Ratings agencies are really getting a battering from all sides this month. Not only is the banking sector and the regulators scrutinising their every move, now issuers have added their two pennies’ worth to the debate. This week, issuer association EuropeanIssuers indicated that it believes references to credit ratings should be completely removed from European legislation.
EuropeanIssuers is supportive of all that has been going on to tackle the issues around potential conflicts of interest with regards to ratings providers and has said that it welcomes the European regulation that will subject credit rating agencies to registration and ongoing supervision by public authorities. “We applaud the measures taken to promote transparency and avoid conflicts of interest. We consider it a big step forward that the regulation empowers the supervisor to better monitor the tools that investors use to evaluate securities,” the group says in a statement.
Much like the rest of the industry, issuers are also seemingly concerned with accountability, as rating agencies have argued repeatedly that their function is merely to provide “opinions”. Thus, although inaccurate and unreasonable credit ratings were a primary cause of the recent crisis, rating agencies remained largely free of any responsibility, the group contends.
However, despite its support of the intentions of the regulation, EuropeanIssuers feels the regulatory community has not gone far enough in Europe. The stronger supervision that will be achieved as a result of the new regulation does not remove the need to address the excessive reliance on ratings, it contends. “Both the de Larosière Report and the regulation clearly state that such reliance should be significantly reduced over time. EuropeanIssuers forewarns that this goal should not be forgotten amidst the implementation of the regulation,” it says in a statement.
The group points to the steps being taken in the US by the Securities and Exchange Commission (SEC) to amend the existing regulation in order to remove reliance on ratings within the regulatory framework as a model to be followed in Europe. “We therefore urge the European Commission to continue the work it started when consulting the market on this subject in July 2008, and to come forward soon with concrete proposals to eliminate references to credit ratings in the European legislation,” it adds in its statement.
As it currently stands, the new European regulation vests the Committee of European Securities Regulators (CESR) and the national authorities with the necessary competences to ensure that rating agencies are truly accountable for the ratings they issue. This is in the latter’s own interest, says EuropeanIssuers: “stronger supervision and real accountability for their actions will help restore the agencies’ credibility in the market”.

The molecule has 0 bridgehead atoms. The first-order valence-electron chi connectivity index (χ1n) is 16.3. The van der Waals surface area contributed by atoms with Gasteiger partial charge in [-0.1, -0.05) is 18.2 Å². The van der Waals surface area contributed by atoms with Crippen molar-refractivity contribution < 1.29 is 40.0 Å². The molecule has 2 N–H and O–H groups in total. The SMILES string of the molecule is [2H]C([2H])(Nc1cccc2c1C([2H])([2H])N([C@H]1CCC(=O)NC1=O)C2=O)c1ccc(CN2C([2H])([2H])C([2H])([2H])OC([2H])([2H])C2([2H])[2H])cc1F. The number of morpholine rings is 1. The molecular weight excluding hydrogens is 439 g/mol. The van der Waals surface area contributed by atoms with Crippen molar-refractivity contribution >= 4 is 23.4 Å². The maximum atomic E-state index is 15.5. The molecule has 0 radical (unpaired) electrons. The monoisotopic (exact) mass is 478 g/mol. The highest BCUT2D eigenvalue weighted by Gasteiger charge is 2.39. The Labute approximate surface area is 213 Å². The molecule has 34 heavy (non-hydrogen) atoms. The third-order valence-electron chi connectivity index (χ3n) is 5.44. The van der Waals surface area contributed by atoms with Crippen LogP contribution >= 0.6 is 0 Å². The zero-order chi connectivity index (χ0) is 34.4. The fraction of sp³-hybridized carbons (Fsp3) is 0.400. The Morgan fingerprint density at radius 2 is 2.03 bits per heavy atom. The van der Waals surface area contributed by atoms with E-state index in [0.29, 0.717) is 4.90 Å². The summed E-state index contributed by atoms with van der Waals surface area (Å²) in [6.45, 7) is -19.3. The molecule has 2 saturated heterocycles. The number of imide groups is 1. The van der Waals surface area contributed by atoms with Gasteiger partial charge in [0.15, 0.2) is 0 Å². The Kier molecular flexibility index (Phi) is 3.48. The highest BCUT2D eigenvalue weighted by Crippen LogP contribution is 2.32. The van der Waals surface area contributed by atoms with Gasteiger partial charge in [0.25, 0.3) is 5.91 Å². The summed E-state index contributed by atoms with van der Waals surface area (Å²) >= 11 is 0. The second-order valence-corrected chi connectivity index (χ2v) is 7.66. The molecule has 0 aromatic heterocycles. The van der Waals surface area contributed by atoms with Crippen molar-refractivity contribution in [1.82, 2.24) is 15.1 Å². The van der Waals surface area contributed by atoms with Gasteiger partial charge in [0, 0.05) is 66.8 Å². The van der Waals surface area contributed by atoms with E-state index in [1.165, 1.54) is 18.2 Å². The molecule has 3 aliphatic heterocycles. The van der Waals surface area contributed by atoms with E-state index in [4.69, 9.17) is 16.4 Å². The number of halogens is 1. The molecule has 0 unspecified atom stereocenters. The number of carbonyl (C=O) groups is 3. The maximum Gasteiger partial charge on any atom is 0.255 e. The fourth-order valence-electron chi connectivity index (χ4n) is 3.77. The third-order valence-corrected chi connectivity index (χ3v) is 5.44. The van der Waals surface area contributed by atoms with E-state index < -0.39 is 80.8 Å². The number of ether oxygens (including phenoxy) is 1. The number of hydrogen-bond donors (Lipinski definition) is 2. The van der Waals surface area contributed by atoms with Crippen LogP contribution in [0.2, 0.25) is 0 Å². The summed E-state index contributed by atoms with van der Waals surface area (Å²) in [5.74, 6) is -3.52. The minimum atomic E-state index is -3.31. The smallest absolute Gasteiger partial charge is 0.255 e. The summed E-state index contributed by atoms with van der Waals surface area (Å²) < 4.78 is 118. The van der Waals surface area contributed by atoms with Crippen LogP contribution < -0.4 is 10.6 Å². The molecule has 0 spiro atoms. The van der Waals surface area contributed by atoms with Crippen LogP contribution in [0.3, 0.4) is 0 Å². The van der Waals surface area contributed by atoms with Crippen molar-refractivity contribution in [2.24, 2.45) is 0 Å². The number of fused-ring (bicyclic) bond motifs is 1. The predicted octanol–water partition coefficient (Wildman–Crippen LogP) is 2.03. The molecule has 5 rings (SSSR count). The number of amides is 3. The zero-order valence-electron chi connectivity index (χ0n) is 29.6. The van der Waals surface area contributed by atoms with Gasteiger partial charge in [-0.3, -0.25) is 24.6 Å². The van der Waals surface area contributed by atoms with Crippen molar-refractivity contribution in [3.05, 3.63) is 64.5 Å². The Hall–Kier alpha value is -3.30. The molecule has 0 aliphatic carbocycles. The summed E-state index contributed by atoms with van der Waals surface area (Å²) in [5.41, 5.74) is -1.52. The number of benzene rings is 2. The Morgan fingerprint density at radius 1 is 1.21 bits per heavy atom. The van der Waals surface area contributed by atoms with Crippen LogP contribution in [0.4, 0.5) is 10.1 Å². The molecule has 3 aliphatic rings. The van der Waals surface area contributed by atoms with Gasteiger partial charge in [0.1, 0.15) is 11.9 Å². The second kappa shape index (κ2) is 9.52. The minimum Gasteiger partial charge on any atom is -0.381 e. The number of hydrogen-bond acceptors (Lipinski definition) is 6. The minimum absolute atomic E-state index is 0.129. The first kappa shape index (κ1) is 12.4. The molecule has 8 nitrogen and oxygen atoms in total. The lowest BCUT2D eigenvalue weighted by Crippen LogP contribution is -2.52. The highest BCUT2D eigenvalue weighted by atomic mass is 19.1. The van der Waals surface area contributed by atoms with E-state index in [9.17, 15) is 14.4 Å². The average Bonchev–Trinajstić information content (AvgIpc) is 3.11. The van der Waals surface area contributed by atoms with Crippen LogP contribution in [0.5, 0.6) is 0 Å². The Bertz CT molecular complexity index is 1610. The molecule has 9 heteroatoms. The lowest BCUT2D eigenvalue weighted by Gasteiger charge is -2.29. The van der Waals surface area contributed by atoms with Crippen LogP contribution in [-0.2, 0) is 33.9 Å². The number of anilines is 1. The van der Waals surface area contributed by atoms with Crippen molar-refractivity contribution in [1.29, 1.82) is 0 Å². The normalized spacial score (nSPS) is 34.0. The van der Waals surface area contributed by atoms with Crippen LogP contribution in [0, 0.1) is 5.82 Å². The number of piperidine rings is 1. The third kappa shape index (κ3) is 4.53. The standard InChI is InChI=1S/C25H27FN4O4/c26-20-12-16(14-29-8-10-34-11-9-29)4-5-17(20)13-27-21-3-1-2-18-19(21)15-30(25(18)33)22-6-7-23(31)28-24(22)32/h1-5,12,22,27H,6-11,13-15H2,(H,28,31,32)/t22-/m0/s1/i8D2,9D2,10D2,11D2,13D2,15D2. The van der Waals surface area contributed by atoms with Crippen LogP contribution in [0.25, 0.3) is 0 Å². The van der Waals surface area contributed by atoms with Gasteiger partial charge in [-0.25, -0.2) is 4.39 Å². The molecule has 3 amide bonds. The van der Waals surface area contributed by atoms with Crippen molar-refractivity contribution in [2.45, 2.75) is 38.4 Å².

CESR is set to assume the responsibility for coordination and advisory services to the ratings sector across Europe, including the establishment of a central repository for ratings agency data. All ratings agencies will therefore be required to submit to CESR information on their historical performance data including the ratings transition frequency and information about credit ratings issued in the past. In order for this to be effected smoothly, CESR is drawing up a standardised form on which this data must be summarised.
The regulator must also make this data available to the public and publish summary information on the main developments observed on an annual basis, under the auspices of increasing transparency in this sector. The regulator must also provide guidance on common standards on the presentation of historical performance data within six months of the entry into force of the proposed regulation, ergo by March 2010. However, no deadline has been set with regards to the implementation of the central repository. This step will largely depend on the need for a public tender process and IT development work, according to the regulator.
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